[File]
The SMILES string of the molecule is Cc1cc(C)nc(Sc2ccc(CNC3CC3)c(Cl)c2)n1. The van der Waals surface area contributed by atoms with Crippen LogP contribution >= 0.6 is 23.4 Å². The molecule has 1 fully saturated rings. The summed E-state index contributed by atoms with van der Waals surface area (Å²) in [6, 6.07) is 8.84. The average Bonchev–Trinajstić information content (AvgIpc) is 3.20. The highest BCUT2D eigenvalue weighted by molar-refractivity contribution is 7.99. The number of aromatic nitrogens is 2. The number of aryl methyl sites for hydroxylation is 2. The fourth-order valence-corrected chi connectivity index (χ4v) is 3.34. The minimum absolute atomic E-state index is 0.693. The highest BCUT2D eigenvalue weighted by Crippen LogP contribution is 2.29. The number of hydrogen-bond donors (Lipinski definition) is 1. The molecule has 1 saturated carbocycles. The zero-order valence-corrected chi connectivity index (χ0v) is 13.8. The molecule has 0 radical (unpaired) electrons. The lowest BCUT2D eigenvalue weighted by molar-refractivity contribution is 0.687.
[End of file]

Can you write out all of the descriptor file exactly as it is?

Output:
The SMILES string of the molecule is Cc1cc(C)nc(Sc2ccc(CNC3CC3)c(Cl)c2)n1. The van der Waals surface area contributed by atoms with Crippen LogP contribution >= 0.6 is 23.4 Å². The molecule has 1 fully saturated rings. The summed E-state index contributed by atoms with van der Waals surface area (Å²) in [6, 6.07) is 8.84. The average Bonchev–Trinajstić information content (AvgIpc) is 3.20. The highest BCUT2D eigenvalue weighted by molar-refractivity contribution is 7.99. The number of aromatic nitrogens is 2. The number of aryl methyl sites for hydroxylation is 2. The fourth-order valence-corrected chi connectivity index (χ4v) is 3.34. The minimum absolute atomic E-state index is 0.693. The highest BCUT2D eigenvalue weighted by Crippen LogP contribution is 2.29. The number of hydrogen-bond donors (Lipinski definition) is 1. The molecule has 1 saturated carbocycles. The zero-order valence-corrected chi connectivity index (χ0v) is 13.8. The molecule has 0 radical (unpaired) electrons. The lowest BCUT2D eigenvalue weighted by molar-refractivity contribution is 0.687.